The typedef of struct acallocators to acallocatort was defined in acallocator.h, so all that remains is to define acallocators for use within the acallocator.c file.

struct ac_allocator_s {
  ac_allocator_node_t *head;
  ac_allocator_node_t *tail;
  size_t total_bytes_allocated;
  size_t total_allocations;
  const char *logfile;
  bool thread_safe;
  pthread_t thread;
  pthread_cond_t cond;
  pthread_mutex_t mutex;
  int done;
};

The allocator uses a doubly-linked list. A link to the head and tail is maintained to allow new objects to appended to the end efficiently.

ac_allocator_node_t *head;
ac_allocator_node_t *tail;

The totals are what is currently allocated. This is informational and reported when there are memory leaks.

size_t total_bytes_allocated;
size_t total_allocations;

The allocator allows the memory leaks to be written to a logfile. If this is NULL, stderr will be used. If there is a logfile specified, it is not NULL, and thread_safe is true; a monitoring thread will be started, which will periodically write out how many allocations are currently active.

const char *logfile;

The allocator can be initialized to be thread-safe (or not). If it is not thread-safe, then there will not be a monitoring thread started even if logfile is specified.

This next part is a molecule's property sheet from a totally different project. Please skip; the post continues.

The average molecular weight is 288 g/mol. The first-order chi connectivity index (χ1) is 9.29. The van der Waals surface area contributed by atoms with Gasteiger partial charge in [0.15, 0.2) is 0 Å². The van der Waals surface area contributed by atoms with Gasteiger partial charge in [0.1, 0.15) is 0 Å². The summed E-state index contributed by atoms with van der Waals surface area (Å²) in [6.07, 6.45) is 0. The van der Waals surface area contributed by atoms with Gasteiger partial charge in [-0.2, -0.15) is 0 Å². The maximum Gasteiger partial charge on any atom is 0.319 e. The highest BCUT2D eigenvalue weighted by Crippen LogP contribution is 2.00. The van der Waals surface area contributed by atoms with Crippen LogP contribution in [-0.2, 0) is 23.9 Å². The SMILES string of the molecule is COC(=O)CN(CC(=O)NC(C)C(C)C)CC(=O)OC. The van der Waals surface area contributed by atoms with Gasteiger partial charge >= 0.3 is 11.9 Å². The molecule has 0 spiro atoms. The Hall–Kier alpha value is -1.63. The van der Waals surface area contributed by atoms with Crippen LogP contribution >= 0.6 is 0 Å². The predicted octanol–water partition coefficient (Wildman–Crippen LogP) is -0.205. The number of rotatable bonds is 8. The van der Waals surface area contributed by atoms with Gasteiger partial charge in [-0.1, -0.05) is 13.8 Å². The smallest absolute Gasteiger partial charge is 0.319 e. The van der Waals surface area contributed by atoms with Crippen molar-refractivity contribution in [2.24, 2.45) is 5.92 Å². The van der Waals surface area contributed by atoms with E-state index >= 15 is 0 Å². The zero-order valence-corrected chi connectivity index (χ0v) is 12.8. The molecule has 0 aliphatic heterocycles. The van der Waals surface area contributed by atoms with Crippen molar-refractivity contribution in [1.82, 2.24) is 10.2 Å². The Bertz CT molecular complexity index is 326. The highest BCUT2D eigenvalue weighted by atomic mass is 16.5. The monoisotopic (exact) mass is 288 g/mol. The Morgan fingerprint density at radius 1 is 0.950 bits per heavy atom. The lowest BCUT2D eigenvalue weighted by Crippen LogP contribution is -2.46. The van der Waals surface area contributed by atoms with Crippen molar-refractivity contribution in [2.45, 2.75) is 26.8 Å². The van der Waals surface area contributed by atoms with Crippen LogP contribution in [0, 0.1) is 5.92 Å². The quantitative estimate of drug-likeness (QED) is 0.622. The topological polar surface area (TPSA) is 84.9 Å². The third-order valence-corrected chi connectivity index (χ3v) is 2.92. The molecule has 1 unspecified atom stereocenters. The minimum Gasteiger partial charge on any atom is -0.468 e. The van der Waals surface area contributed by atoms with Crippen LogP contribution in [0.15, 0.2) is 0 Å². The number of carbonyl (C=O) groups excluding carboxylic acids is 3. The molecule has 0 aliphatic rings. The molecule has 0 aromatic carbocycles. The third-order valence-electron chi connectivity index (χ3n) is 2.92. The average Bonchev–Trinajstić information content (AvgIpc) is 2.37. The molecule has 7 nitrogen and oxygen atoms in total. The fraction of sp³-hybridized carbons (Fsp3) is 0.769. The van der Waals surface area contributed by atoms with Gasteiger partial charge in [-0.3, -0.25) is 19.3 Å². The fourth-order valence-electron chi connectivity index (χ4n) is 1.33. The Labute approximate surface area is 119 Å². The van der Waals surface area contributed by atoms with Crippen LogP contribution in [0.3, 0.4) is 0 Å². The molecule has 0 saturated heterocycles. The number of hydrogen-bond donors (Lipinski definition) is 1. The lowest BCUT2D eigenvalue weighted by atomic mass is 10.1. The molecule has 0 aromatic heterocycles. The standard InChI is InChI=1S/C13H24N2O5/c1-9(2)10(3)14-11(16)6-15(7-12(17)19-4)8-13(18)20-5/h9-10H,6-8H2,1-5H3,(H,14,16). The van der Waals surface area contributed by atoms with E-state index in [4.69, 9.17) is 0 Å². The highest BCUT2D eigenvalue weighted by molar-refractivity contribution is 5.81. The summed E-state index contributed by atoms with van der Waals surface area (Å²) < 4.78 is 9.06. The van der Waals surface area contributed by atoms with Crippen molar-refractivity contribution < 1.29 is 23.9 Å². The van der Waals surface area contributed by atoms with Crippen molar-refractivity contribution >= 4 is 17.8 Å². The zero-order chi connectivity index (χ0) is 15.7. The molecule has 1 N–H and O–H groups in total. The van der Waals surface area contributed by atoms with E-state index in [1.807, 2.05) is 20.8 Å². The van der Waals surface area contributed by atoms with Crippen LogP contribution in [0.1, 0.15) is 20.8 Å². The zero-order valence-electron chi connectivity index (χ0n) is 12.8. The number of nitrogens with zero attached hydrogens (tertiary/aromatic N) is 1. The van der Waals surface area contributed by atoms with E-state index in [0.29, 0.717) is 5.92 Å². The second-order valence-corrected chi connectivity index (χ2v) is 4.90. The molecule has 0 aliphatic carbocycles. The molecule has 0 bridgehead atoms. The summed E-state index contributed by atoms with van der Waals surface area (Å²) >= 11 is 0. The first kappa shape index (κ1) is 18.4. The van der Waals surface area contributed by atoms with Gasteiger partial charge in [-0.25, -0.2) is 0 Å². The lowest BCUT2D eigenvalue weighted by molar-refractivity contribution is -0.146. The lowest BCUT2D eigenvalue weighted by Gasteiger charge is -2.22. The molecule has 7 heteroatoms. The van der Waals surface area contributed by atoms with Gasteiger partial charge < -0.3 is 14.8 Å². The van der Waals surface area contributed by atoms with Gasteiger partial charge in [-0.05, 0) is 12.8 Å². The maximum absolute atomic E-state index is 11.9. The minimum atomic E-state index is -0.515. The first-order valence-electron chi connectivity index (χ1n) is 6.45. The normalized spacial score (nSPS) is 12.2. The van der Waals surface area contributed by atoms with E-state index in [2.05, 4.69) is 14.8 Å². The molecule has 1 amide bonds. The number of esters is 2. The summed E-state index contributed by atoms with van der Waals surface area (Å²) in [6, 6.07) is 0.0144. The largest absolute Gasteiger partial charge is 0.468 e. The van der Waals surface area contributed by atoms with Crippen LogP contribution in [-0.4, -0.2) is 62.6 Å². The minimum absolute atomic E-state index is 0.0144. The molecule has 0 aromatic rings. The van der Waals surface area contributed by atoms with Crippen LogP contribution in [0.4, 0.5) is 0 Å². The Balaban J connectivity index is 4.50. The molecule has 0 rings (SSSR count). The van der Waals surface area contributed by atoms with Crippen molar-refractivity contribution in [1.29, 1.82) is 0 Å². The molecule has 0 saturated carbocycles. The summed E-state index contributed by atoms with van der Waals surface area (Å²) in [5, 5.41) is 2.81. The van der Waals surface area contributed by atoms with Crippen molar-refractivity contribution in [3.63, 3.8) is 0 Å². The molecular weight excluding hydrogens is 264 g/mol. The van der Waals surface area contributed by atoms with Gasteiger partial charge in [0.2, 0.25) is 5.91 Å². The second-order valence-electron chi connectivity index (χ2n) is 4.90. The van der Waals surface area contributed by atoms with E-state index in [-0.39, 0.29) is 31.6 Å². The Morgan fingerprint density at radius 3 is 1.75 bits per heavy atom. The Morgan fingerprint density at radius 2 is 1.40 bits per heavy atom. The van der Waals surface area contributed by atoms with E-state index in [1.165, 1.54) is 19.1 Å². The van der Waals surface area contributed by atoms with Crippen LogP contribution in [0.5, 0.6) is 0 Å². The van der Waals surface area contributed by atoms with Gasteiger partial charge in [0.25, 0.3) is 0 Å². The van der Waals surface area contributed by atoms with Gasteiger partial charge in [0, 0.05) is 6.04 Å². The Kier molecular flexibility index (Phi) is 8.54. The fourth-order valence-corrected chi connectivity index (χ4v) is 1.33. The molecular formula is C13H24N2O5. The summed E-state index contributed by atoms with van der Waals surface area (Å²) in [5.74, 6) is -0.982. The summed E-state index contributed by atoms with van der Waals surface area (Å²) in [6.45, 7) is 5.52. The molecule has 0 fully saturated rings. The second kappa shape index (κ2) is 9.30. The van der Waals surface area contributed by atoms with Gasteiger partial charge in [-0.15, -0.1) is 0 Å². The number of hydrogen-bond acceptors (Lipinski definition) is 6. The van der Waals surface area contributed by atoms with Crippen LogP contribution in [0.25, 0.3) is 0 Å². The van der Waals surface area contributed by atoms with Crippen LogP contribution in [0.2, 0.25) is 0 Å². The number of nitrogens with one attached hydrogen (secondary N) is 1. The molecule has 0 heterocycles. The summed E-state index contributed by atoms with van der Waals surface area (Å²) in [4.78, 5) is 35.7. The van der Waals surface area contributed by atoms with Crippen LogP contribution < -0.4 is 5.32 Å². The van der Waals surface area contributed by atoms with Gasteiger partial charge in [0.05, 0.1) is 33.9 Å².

bool thread_safe;

If the monitoring thread is started, a thread will maintain a reference.

pthread_t thread;

If the monitoring thread is started, then cond, mutex, and done are used to indicate that the thread should finish. The monitoring thread will write out the allocations periodically and then go into a condition timed wait. In other words, after writing out the allocations, it will wait for a period of time before writing out the allocations again. If, during that time, a condition triggers, it will check if the thread should finish. If it is done, it will write out the allocations one last time and exit the thread.

pthread_cond_t cond;
pthread_mutex_t mutex;
int done;

To Be Continued